Civil records of birth marriage and death
The primary purpose of civil registration is to create a legal document that can be used to establish and protect the rights of individuals.
A secondary purpose is to create a data source for the compilation of vital statistics. The United Nations General Assembly in adopted the Convention on the Elimination of All Forms of Discrimination Against Women , Article 16 of which requires countries to establish compulsory civil registration of marriages.
Most countries have a legal requirement for relevant authority to be notified of certain life events, such as births, marriages and deaths. The first country to establish a nationwide population register was France in , using the registers of the Catholic Church. Sweden followed in , on the basis of a register drawn up by the Church of Sweden on behalf of the Swedish king. The United Nations defines civil registration as "the continuous, permanent, compulsory and universal recording of the occurrence and characteristics of vital events pertaining to the population as provided through decree or regulation in accordance with the legal requirements of a country.
Civil registration is carried out primarily for the purpose of establishing the legal documents required by law. These records are also a main source of vital statistics. Complete coverage, accuracy and timeliness of civil registration are essential to ensure the quality of vital statistics. Vital events that are typically recorded on the register include live birth , death , foetal death , name , change of name , marriage , divorce , annulment of marriage , judicial separation of marriage , adoption , legitimization and recognition.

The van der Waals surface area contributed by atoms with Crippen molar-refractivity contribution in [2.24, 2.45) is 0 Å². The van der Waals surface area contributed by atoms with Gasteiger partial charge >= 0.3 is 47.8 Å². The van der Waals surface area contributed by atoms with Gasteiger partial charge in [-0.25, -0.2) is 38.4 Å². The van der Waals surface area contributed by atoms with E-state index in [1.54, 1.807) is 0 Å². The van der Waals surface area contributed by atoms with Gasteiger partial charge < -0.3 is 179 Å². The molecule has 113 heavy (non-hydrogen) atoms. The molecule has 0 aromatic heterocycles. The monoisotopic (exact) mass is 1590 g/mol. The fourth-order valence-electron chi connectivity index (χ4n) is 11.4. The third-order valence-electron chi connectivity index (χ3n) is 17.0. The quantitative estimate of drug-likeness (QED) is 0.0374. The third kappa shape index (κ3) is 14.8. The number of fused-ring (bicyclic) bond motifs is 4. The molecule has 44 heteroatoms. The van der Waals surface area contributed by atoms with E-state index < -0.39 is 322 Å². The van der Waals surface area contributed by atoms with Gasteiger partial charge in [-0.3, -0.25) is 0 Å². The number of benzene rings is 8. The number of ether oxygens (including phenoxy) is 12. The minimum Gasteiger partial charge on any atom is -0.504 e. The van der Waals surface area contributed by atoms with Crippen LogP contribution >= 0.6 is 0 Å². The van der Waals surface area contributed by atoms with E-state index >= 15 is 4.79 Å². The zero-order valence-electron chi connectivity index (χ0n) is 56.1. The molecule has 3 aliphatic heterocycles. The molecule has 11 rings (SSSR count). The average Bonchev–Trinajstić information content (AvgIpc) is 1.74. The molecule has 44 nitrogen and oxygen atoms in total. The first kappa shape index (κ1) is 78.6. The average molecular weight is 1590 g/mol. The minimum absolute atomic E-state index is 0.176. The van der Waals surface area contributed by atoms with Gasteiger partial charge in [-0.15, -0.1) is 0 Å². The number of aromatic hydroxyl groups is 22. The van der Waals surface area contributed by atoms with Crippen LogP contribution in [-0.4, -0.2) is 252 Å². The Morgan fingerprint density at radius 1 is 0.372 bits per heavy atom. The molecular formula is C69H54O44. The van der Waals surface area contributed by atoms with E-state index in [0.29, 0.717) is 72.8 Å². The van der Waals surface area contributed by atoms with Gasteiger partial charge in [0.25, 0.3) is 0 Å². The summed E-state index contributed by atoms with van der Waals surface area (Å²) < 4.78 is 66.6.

A family register is a type of civil register which is more concerned with events within the family unit and is common in Continental European and Asian countries, such as Germany Familienbuch , France, Spain, China Hukou , Japan Koseki , and North and South Korea Hoju.
Additionally, in some countries, immigration , emigration , and any change of residence may require notification. A register of residents is a type of civil register primarily concerned with the current residence. Civil registration is faced with many challenges, both on the demand side and supply side, especially in low income countries. The demand-side challenges include a lack of awareness of the need and importance of registration of vital events, and the situation is not helped by the many existing barriers to registration.
Birth, Marriage & Death
The registration systems in many cases are very difficult, causing potential barriers to accessing the registration. Furthermore, in certain societies, due to stigmatisation based on cultural and religious settings, single mothers may fear questions of paternity during notification through chief or community agents. On the supply side, challenges often involve different, and often conflicting, legal frameworks various stakeholders health institution, civil registry, statistics agency , and as a result, many countries with "burdensome procedures and non-standardized systems across a country, leading to confusion regarding what individuals need to do or present.
There have been new developments in civil registration across the globe over the years. With the advent of enhanced and information and communication technology, civil registration has been moving from a paper-intensive, manual-based civil registration to more automated and digitalised systems.